As road repair and construction projects kick into high gear for summer, so does workers’ risk of exposure to breathable silica dust. Workers can be exposed to silica during abrasive blasting work, stonecutting, rock drilling, or the manufacturing of bricks, cement, and asphalt. Silica is also used in adhesives, paints, soaps, and glass.
Respirable Crystalline Silica Training
When OSHA introduced new silica protections for workers in 2016
, including training requirements, OSHA Chief David Michaels said it would be the most impactful OSHA regulation of the last 20 years
in terms of saving lives and preventing illness.
As of June 2018, general industry employers are required to provide training on the risks of silica inhalation, including:
Prepare workers to protect themselves and satisfy OSHA’s new training mandate with the Silica Safety Online Course now available at Lion.com.
- Health hazards associated with breathable silica exposure.
- Work tasks that can result in exposure.
- Measures implemented by the employer to protect workers, i.e., engineering controls, safe work practices, or personal protective equipment (PPE) like respirators.
- Which OSHA regulations apply to the worker’s industry—whether general industry, maritime, or construction
In the construction
industry, June 23, 2017 was the deadline for employers to come into compliance with new worker protections and training requirements for workers exposed to crystalline silica (see 29 CFR 1910.1053).
Is Silica Dust the World’s Oldest Workplace Hazard?
One of the earliest known occupational hazards, breathable silica dust has been traced back to the 1700s, when an Italian physician reportedly observed sand-like substances in the lungs of stone cutters. Inhalation of silica dust can lead to the incurable lung disease silicosis and severely limit lung function. It also makes workers more susceptible to lung infections.
The jackhammers and sandblasting techniques we have today raise the risk of silica inhalation greatly. When rocks are ground into dust, workers can inhale microscopic crystalline particles. Silica is a naturally occurring mineral that is often found in quartz rocks and covers about 12% of earth’s crust, making it one of the most prevalent workplace health hazards known to man.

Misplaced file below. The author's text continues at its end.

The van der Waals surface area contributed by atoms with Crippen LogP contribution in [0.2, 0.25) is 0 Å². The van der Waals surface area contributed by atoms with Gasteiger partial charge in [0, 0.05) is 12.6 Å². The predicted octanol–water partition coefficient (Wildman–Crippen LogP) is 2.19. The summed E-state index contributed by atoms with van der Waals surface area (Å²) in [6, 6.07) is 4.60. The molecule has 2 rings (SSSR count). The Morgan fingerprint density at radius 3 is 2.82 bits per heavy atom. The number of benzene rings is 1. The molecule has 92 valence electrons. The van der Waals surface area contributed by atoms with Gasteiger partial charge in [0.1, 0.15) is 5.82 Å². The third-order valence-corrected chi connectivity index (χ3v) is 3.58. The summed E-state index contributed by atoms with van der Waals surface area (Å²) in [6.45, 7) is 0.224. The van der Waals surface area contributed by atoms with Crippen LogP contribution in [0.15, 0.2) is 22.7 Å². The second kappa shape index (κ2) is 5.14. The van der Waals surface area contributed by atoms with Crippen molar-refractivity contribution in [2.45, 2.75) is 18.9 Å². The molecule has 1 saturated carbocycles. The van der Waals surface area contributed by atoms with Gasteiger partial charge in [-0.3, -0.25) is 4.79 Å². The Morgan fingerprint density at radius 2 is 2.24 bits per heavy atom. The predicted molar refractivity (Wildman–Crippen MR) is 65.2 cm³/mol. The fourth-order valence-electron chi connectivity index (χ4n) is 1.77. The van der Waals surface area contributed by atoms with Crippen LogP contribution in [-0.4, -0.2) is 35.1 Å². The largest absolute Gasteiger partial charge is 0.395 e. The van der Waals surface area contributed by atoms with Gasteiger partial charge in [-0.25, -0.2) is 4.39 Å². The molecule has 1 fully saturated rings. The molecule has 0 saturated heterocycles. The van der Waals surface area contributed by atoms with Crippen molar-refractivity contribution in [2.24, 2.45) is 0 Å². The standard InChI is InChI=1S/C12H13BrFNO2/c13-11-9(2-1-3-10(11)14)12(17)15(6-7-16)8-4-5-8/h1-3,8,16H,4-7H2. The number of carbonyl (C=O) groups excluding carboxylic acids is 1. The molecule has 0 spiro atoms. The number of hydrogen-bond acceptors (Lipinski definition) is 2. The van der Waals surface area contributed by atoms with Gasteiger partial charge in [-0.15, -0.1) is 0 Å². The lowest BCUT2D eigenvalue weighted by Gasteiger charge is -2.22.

Silica Training: Workers Must Have a Chance to Ask Questions!
Effective training programs are never a one-way experience. Workers must have a chance to ask questions about their specific work. In its Silica training Rule, OSHA explicitly requires that workers “have the opportunity to ask questions and receive answers if they do not fully understand the materials presented to them.”
Students who train with Lion can use the “Ask the Instructor” feature to send questions to Lion’s safety specialists and instructor team. All questions will be answered by competent experts who know what OSHA requires and how to protect workers from the risks of silica exposure.
To see other key provisions of OSHA’s 2016 Silica Rule, read OSHA Completes Long-awaited Silica Exposure Protections.
Safety Doesn’t Take Vacation
Summer is the most dangerous month for workers. Injuries and missed time skyrocket during the hot season. With summer vacations, kids home from school, and extreme heat affecting workers, losing even more productivity to injuries makes it hard to meet your goals.
Latest OSHA Safety Courses for Summer 2019:
GHS Hazard Communication (in English and Spanish)
Asbestos Safety (in English and Spanish)
Heat Illness Prevention (in English and Spanish)
When workers understand the legal requirements that back up your directions and procedures, they are more likely to think and work safely and less likely to cut corners.
These OSHA online courses will help you improve your organization’s safety knowledge, identify regulated hazards in your workplace, and take the steps needed to protect workers.